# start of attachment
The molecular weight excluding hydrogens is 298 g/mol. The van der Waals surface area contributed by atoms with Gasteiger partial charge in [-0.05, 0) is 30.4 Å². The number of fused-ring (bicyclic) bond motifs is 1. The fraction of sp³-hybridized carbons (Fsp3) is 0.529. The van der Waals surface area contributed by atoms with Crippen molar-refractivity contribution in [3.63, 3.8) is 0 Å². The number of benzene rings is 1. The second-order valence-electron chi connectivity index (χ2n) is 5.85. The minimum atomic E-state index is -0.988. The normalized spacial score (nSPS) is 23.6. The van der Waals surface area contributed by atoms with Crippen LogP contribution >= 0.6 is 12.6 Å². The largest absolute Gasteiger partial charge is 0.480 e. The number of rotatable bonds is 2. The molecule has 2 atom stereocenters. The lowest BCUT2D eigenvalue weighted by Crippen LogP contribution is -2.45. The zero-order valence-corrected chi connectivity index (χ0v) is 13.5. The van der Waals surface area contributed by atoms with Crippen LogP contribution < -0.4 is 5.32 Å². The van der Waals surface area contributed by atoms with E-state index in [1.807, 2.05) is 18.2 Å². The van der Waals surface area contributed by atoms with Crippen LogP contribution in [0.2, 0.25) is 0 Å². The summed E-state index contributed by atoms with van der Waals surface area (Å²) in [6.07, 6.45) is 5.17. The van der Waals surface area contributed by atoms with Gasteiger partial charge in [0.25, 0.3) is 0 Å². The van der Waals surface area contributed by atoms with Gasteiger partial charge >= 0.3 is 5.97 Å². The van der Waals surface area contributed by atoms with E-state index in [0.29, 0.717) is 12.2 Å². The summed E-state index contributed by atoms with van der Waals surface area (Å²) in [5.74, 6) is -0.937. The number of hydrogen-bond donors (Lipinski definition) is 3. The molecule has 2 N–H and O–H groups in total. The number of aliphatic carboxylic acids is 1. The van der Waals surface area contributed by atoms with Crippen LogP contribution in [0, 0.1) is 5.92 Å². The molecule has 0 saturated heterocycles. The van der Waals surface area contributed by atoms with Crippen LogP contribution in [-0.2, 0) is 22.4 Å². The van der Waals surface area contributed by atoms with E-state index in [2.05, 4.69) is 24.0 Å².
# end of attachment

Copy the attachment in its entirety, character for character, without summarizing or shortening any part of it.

The molecular weight excluding hydrogens is 298 g/mol. The van der Waals surface area contributed by atoms with Gasteiger partial charge in [-0.05, 0) is 30.4 Å². The number of fused-ring (bicyclic) bond motifs is 1. The fraction of sp³-hybridized carbons (Fsp3) is 0.529. The van der Waals surface area contributed by atoms with Crippen molar-refractivity contribution in [3.63, 3.8) is 0 Å². The number of benzene rings is 1. The second-order valence-electron chi connectivity index (χ2n) is 5.85. The minimum atomic E-state index is -0.988. The normalized spacial score (nSPS) is 23.6. The van der Waals surface area contributed by atoms with Crippen LogP contribution >= 0.6 is 12.6 Å². The largest absolute Gasteiger partial charge is 0.480 e. The number of rotatable bonds is 2. The molecule has 2 atom stereocenters. The lowest BCUT2D eigenvalue weighted by Crippen LogP contribution is -2.45. The zero-order valence-corrected chi connectivity index (χ0v) is 13.5. The van der Waals surface area contributed by atoms with Crippen LogP contribution < -0.4 is 5.32 Å². The van der Waals surface area contributed by atoms with E-state index in [1.807, 2.05) is 18.2 Å². The van der Waals surface area contributed by atoms with Crippen LogP contribution in [0.2, 0.25) is 0 Å². The summed E-state index contributed by atoms with van der Waals surface area (Å²) in [6.07, 6.45) is 5.17. The van der Waals surface area contributed by atoms with Gasteiger partial charge in [0.25, 0.3) is 0 Å². The van der Waals surface area contributed by atoms with Gasteiger partial charge >= 0.3 is 5.97 Å². The van der Waals surface area contributed by atoms with E-state index in [0.29, 0.717) is 12.2 Å². The summed E-state index contributed by atoms with van der Waals surface area (Å²) in [5.74, 6) is -0.937. The number of hydrogen-bond donors (Lipinski definition) is 3. The molecule has 2 N–H and O–H groups in total. The number of aliphatic carboxylic acids is 1. The van der Waals surface area contributed by atoms with Crippen LogP contribution in [0, 0.1) is 5.92 Å². The molecule has 0 saturated heterocycles. The van der Waals surface area contributed by atoms with Crippen LogP contribution in [-0.2, 0) is 22.4 Å². The van der Waals surface area contributed by atoms with E-state index in [2.05, 4.69) is 24.0 Å².